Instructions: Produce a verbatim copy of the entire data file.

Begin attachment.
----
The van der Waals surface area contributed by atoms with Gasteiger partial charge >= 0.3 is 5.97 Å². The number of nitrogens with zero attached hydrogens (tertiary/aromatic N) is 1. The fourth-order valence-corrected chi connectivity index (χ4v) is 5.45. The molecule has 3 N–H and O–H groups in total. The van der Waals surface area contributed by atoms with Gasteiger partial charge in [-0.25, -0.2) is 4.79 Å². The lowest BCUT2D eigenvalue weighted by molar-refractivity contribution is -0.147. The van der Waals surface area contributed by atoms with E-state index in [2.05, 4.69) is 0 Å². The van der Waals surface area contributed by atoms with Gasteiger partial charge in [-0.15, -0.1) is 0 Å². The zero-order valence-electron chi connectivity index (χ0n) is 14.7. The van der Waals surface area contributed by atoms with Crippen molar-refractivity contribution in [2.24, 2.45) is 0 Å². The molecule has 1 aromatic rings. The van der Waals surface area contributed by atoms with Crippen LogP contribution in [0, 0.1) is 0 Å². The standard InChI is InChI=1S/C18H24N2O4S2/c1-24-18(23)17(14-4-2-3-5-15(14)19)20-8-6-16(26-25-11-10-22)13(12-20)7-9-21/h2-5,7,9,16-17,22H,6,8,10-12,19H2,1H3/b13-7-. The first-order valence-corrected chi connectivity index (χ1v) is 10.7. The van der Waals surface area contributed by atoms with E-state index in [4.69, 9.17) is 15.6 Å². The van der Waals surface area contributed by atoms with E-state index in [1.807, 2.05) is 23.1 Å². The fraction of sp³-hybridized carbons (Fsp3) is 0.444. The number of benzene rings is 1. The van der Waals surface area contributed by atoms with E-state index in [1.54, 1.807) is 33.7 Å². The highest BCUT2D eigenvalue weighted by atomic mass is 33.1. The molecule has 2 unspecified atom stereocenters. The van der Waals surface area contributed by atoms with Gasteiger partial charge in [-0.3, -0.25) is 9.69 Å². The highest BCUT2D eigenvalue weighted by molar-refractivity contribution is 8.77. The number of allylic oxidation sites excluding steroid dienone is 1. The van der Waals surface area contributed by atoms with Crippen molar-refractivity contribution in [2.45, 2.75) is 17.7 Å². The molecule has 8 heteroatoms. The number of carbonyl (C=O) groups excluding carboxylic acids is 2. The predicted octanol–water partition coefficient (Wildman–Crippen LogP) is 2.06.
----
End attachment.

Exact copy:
The van der Waals surface area contributed by atoms with Gasteiger partial charge >= 0.3 is 5.97 Å². The number of nitrogens with zero attached hydrogens (tertiary/aromatic N) is 1. The fourth-order valence-corrected chi connectivity index (χ4v) is 5.45. The molecule has 3 N–H and O–H groups in total. The van der Waals surface area contributed by atoms with Gasteiger partial charge in [-0.25, -0.2) is 4.79 Å². The lowest BCUT2D eigenvalue weighted by molar-refractivity contribution is -0.147. The van der Waals surface area contributed by atoms with E-state index in [2.05, 4.69) is 0 Å². The van der Waals surface area contributed by atoms with Gasteiger partial charge in [-0.15, -0.1) is 0 Å². The zero-order valence-electron chi connectivity index (χ0n) is 14.7. The van der Waals surface area contributed by atoms with Crippen molar-refractivity contribution in [2.24, 2.45) is 0 Å². The molecule has 1 aromatic rings. The van der Waals surface area contributed by atoms with Crippen LogP contribution in [0, 0.1) is 0 Å². The standard InChI is InChI=1S/C18H24N2O4S2/c1-24-18(23)17(14-4-2-3-5-15(14)19)20-8-6-16(26-25-11-10-22)13(12-20)7-9-21/h2-5,7,9,16-17,22H,6,8,10-12,19H2,1H3/b13-7-. The first-order valence-corrected chi connectivity index (χ1v) is 10.7. The van der Waals surface area contributed by atoms with E-state index in [4.69, 9.17) is 15.6 Å². The van der Waals surface area contributed by atoms with E-state index in [1.807, 2.05) is 23.1 Å². The fraction of sp³-hybridized carbons (Fsp3) is 0.444. The number of benzene rings is 1. The van der Waals surface area contributed by atoms with E-state index in [1.54, 1.807) is 33.7 Å². The highest BCUT2D eigenvalue weighted by atomic mass is 33.1. The molecule has 2 unspecified atom stereocenters. The van der Waals surface area contributed by atoms with Gasteiger partial charge in [-0.3, -0.25) is 9.69 Å². The highest BCUT2D eigenvalue weighted by molar-refractivity contribution is 8.77. The number of allylic oxidation sites excluding steroid dienone is 1. The van der Waals surface area contributed by atoms with Crippen molar-refractivity contribution in [2.45, 2.75) is 17.7 Å². The molecule has 8 heteroatoms. The number of carbonyl (C=O) groups excluding carboxylic acids is 2. The predicted octanol–water partition coefficient (Wildman–Crippen LogP) is 2.06.